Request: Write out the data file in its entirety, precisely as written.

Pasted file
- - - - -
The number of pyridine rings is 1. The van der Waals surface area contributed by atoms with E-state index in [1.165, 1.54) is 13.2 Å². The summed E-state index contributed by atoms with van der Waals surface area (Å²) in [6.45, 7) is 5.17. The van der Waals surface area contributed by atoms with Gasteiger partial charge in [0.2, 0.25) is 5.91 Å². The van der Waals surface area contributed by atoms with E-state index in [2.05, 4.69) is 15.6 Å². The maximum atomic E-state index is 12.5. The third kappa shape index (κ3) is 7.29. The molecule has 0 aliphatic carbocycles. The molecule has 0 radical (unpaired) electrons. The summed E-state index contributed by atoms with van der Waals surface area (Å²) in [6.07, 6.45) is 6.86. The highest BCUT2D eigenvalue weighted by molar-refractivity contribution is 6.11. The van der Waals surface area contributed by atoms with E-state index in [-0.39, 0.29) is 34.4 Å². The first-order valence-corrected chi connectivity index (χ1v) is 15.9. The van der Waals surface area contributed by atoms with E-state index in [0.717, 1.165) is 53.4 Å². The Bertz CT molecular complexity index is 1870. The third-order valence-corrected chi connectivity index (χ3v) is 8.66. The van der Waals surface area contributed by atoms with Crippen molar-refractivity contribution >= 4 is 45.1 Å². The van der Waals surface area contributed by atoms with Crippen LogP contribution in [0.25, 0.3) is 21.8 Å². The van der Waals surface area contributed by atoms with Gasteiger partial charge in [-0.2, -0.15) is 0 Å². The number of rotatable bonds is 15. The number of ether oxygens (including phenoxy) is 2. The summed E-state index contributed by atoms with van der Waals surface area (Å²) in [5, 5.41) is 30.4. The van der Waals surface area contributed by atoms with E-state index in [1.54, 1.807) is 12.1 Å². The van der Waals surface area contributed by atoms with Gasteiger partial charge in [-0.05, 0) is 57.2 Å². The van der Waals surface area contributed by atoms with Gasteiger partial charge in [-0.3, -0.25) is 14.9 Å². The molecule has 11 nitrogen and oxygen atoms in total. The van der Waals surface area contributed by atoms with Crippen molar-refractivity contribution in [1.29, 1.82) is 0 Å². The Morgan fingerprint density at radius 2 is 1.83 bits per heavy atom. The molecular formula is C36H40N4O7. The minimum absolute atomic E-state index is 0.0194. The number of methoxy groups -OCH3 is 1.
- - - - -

The number of pyridine rings is 1. The van der Waals surface area contributed by atoms with E-state index in [1.165, 1.54) is 13.2 Å². The summed E-state index contributed by atoms with van der Waals surface area (Å²) in [6.45, 7) is 5.17. The van der Waals surface area contributed by atoms with Gasteiger partial charge in [0.2, 0.25) is 5.91 Å². The van der Waals surface area contributed by atoms with E-state index in [2.05, 4.69) is 15.6 Å². The maximum atomic E-state index is 12.5. The third kappa shape index (κ3) is 7.29. The molecule has 0 aliphatic carbocycles. The molecule has 0 radical (unpaired) electrons. The summed E-state index contributed by atoms with van der Waals surface area (Å²) in [6.07, 6.45) is 6.86. The highest BCUT2D eigenvalue weighted by molar-refractivity contribution is 6.11. The van der Waals surface area contributed by atoms with E-state index in [-0.39, 0.29) is 34.4 Å². The first-order valence-corrected chi connectivity index (χ1v) is 15.9. The van der Waals surface area contributed by atoms with E-state index in [0.717, 1.165) is 53.4 Å². The Bertz CT molecular complexity index is 1870. The third-order valence-corrected chi connectivity index (χ3v) is 8.66. The van der Waals surface area contributed by atoms with Crippen molar-refractivity contribution >= 4 is 45.1 Å². The van der Waals surface area contributed by atoms with Crippen LogP contribution in [0.25, 0.3) is 21.8 Å². The van der Waals surface area contributed by atoms with Gasteiger partial charge in [-0.2, -0.15) is 0 Å². The number of rotatable bonds is 15. The number of ether oxygens (including phenoxy) is 2. The summed E-state index contributed by atoms with van der Waals surface area (Å²) in [5, 5.41) is 30.4. The van der Waals surface area contributed by atoms with E-state index in [1.54, 1.807) is 12.1 Å². The van der Waals surface area contributed by atoms with Gasteiger partial charge in [-0.05, 0) is 57.2 Å². The van der Waals surface area contributed by atoms with Gasteiger partial charge in [-0.3, -0.25) is 14.9 Å². The molecule has 11 nitrogen and oxygen atoms in total. The van der Waals surface area contributed by atoms with Crippen molar-refractivity contribution in [1.29, 1.82) is 0 Å². The Morgan fingerprint density at radius 2 is 1.83 bits per heavy atom. The molecular formula is C36H40N4O7. The minimum absolute atomic E-state index is 0.0194. The number of methoxy groups -OCH3 is 1.